Business & Finance
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Reinsurance firms meeting in Monaco this week at the 60th edition of Les Rendez-vous de Septembre believe that premiums will more or less stabilise in 2016 after five years of decline. The $600 billion reinsurance market is a backstop for insurers when faced with heavy claims for events such as natural disasters.
The annual gathering, the most important in the industry, always precedes the Monaco Yacht Show.
“The rate decreases have slowed down and we actually have seen a more flattish market,” Ulrich Wallin, chief executive of Hannover Re, told a media briefing. “Things look a little more optimistic than a year ago … (but) we are not expecting a broad-based hardening of the market as yet,” he added.
Ratings agencies, speaking last week, said premiums could fall by up to five percent in 2017, following similar price falls this year, which had hit returns. Reinsurers’ return on equity averaged 8.6 percent at the end of June, down from 10.3 percent at the end of 2015, ratings agency Moody’s said.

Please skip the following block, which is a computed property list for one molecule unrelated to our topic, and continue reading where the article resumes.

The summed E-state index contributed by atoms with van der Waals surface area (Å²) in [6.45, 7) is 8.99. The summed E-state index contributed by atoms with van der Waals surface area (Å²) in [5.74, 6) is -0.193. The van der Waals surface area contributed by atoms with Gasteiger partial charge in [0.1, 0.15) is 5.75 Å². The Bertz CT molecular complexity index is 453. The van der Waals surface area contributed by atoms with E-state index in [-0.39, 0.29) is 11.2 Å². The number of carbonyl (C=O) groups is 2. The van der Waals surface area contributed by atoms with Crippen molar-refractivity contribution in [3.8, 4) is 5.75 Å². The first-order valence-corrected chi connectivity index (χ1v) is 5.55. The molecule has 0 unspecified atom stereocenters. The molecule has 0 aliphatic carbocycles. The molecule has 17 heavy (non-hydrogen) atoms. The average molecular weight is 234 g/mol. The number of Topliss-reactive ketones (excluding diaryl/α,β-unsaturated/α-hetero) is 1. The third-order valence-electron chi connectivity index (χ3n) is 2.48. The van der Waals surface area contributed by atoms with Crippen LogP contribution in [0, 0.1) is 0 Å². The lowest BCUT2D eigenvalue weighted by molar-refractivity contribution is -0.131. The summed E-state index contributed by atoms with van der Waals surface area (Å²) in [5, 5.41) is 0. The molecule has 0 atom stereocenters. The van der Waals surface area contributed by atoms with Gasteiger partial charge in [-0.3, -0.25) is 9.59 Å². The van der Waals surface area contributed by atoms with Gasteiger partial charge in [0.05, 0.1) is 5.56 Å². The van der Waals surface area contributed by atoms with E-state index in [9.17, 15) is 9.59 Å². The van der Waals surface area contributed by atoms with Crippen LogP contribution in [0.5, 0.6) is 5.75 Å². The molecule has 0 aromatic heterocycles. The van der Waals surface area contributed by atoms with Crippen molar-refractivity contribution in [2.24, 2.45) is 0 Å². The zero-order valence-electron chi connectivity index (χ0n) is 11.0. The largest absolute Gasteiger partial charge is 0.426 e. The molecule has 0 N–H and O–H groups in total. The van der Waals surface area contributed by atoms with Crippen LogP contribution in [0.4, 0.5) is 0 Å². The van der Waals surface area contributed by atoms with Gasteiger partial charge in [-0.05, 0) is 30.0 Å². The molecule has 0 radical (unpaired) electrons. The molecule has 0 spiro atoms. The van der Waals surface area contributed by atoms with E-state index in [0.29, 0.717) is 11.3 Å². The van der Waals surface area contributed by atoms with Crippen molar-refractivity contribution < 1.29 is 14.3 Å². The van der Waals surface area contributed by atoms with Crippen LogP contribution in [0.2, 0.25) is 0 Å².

“The worst-hit reinsurers are likely to be smaller, less diversified and operating in markets where premiums have fallen to the point where they are barely covering the cost of capital,” Fitch said. “These firms may become acquisition targets as stresses leave them more likely to accept lower valuations.”
The Hôtel de Paris Monte-Carlo has received a 5th star, the highest level, in the international rankings of the esteemed Forbes Travel Guide 2020.
AS Monaco has announced the arrival of Markus Breglec and Tyson Henly as Chief Marketing Officer and Chief Commercial Officer respectively.
Moët Hennessy has just announced they will be shifting to organic and sustainable practices, going so far as creating a ‘University of Living Soils’.
The financial markets’ focus this week will remain divided between economic fundamentals and the uncertainty around the coronavirus outbreak. On the data front, the week is due to be relatively quiet.